.Alameda’s Council, Up for Grabs

Voters may select a new majority for the five-member council.

Alameda Point is still a potential gold mine. Although the city’s past attempts to redevelop the former Naval Air Station have failed, the 1,500 acres on the northwest side of Alameda not only could transform the island city, but also the entire East Bay with an influx of jobs and new housing and business developments that would feature some of most stunning views in the region. What the City of Alameda ultimately does with Alameda Point will have major ramifications for the city, but how it moves forward with plans to develop it will rest in the hands of new councilmembers elected this fall.

The November election, in fact, could replace a majority of the five-member council. Current Councilman Doug deHaan is termed out and Councilwoman Beverly Johnson chose not to run for re-election after Governor Jerry Brown appointed her to be deputy director of the state’s Office of Administrative Law. However, there is an added wrinkle to this fall’s council race. If Alameda Vice Mayor Rob Bonta wins election to the Assembly, the third-place finisher in the council contest will automatically take his seat.

The race for council is a strong field and includes three attorneys, a former councilman, and one current heath care district board director. And while the differences among the candidates’ positions on Alameda Point are mostly nuanced, all are keenly aware thaat Alamedans have been burned more than once when it comes to implementing a suitable blueprint for the property. “We’ve learned a lot from the past,” said candidate Marilyn Ezzy Ashcraft, who is also a member of the city’s planning commission. Previous attempts to hand the future of Alameda Point to a master developer have been disastrous, she noted.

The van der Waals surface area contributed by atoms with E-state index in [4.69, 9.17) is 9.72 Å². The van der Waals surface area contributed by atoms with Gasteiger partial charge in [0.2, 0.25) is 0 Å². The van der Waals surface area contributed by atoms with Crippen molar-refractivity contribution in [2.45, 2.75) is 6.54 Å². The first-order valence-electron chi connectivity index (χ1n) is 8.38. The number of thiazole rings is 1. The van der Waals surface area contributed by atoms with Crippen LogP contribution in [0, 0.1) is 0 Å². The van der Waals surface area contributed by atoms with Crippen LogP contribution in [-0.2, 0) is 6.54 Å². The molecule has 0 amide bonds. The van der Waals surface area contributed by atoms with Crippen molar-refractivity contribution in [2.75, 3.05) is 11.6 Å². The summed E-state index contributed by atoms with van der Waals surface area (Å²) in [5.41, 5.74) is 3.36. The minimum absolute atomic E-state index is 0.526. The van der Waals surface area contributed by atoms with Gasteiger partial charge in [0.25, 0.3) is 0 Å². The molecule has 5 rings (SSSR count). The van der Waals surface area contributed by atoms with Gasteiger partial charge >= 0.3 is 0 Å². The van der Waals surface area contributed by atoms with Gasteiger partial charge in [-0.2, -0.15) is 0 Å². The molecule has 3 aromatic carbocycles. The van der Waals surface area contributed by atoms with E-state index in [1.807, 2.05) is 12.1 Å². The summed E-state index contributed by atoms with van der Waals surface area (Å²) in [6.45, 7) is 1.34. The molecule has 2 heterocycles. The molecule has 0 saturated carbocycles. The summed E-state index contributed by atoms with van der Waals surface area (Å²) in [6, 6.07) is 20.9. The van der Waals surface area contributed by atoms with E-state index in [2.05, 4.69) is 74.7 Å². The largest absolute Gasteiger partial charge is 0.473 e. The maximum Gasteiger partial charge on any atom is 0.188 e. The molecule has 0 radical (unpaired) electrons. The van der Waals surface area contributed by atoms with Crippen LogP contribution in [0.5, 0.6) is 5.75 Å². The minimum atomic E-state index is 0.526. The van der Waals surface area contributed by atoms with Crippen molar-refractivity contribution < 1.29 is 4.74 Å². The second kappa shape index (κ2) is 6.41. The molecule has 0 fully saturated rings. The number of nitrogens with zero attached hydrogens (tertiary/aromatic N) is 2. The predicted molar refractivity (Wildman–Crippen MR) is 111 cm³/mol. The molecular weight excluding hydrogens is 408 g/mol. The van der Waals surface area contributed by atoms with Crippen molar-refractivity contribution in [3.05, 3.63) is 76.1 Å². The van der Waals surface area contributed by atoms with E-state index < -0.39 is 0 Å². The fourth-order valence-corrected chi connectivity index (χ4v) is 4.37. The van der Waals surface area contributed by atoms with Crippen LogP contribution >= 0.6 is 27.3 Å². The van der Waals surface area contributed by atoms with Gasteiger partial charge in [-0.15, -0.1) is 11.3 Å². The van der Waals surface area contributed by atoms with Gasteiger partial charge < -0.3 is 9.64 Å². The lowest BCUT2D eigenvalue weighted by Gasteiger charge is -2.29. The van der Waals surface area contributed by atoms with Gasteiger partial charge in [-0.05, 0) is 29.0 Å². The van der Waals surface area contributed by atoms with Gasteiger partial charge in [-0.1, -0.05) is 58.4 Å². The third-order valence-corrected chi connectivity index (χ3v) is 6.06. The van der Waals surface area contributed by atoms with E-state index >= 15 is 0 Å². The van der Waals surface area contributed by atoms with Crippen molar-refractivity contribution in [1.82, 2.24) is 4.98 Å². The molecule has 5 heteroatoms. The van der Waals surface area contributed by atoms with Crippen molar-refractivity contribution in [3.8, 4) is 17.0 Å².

In fact, the bad taste from the city’s recent experience with master developer SunCal still lingers on the island. The episode prompted a substantial amount of disharmony, and resulted in criticism that the current council majority owes its political good fortune to the developer. For this reason, some candidates, like Stewart Chen, a member of the Alameda Healthcare District Board of Directors, believes the next council needs a greater sense of self-determination when it comes to Alameda Point. “The citizens should have control,” he said. “We need to make sure it’s our plan.”

Jane Sullwold, an attorney and current president of the city’s golf commission, agrees. “About master developers: Been there, done that,” she said. “Parcel by parcel, we need to be our own master developer so we can take charge and not have what some company — in it for profit motive — wants.”

If finding a suitable direction for developing Alameda Point has been a vexing problem over the years, so has cleaning up the toxic mix of chemicals dumped by the Navy there. While the cleanup effort has made significant strides, there is still uncertainty over what the next developer might find when the Navy officially hands over the land to the city sometime at the end of this year. For that reason, every candidate in the race contends that gaining assurances from the Navy that Alameda Point is environmentally stable must be a top priority. Candidate Gerard Valbuena Dumuk, a firefighter for the state, goes further by calling for the Navy to be held liable in perpetuity for any toxic waste found on Alameda Point in the future.